2. Let’s pretend I haven’t emailed you in reply to this shall we?!

    Yeah, Will is a great inspiration. I only really started to get to know him well in Sep 2005 when there was virtually no-one else in Sheffield. Since then, I’ve really enjoyed working with him, although it’s only in recent months that we’ve started talking finance, I think he is (wisely) very sensitive as to when and where to share his knowledge and enthusiasm, as so many people are so fearful of finance etc that they can easily get scared / offended.

    To be honest though, at the moment I don’t know much more than you by the sounds of things, as, like you, I’m only at the beginning of this particular journey. It’s very exciting though, to be adopting a new frame of mind!

    Re. Heisig, yes, 20 quid seems to be the going rate, whether you shop on Amazon UK or .COM, Ebay or if you buy it Japan. I won’t mention the other place I mentioned to you earlier today in case someone else reads this and gets it before you, what with there only being one copy!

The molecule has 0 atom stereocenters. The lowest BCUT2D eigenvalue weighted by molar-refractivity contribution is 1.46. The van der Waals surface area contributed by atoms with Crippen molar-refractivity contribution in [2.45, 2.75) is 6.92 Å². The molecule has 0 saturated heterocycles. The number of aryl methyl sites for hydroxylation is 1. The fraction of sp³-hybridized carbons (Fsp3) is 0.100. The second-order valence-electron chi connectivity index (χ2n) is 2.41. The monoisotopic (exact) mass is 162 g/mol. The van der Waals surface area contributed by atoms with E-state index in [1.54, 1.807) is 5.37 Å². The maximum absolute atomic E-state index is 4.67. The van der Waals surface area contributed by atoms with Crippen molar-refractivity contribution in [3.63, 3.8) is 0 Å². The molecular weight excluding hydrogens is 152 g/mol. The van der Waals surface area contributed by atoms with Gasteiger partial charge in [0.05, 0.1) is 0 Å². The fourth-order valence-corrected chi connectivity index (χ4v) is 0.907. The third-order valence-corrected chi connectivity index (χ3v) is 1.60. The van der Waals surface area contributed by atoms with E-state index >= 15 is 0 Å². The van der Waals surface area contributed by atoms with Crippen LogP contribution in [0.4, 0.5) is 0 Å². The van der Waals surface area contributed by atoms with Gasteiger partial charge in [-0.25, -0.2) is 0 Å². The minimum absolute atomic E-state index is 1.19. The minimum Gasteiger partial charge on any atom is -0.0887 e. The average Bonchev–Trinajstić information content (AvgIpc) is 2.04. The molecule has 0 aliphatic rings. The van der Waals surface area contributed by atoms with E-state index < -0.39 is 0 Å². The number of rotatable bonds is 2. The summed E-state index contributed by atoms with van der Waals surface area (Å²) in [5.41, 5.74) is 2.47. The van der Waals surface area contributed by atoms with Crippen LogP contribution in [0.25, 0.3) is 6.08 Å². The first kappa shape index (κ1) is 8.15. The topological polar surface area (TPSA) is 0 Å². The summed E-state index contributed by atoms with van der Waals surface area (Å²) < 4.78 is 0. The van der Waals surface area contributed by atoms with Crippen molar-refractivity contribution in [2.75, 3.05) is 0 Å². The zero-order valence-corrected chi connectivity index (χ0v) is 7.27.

3. Oh, for the benefit of others, I reccomend starting with the Rich Dad Poor Dad series. In fact,I’m going to do something totally outrageous here and steal a whole section from your blog amelia, as it sums it up so well:

    “Rich Dad, Poor Dad is… not a book about money, but a short, heavily anecdotal book about how to think about money. His main point is that the good education–>secure job–>high pay–>comfortable lifestyle pattern we’ve all been brought up on isn’t so reliable anymore, in part due to the changing structure of business management today (hello downsizing) and in part due to the popularity of the consumer lifestyle; that is, for many people higher income–>higher living standards–>higher debt.”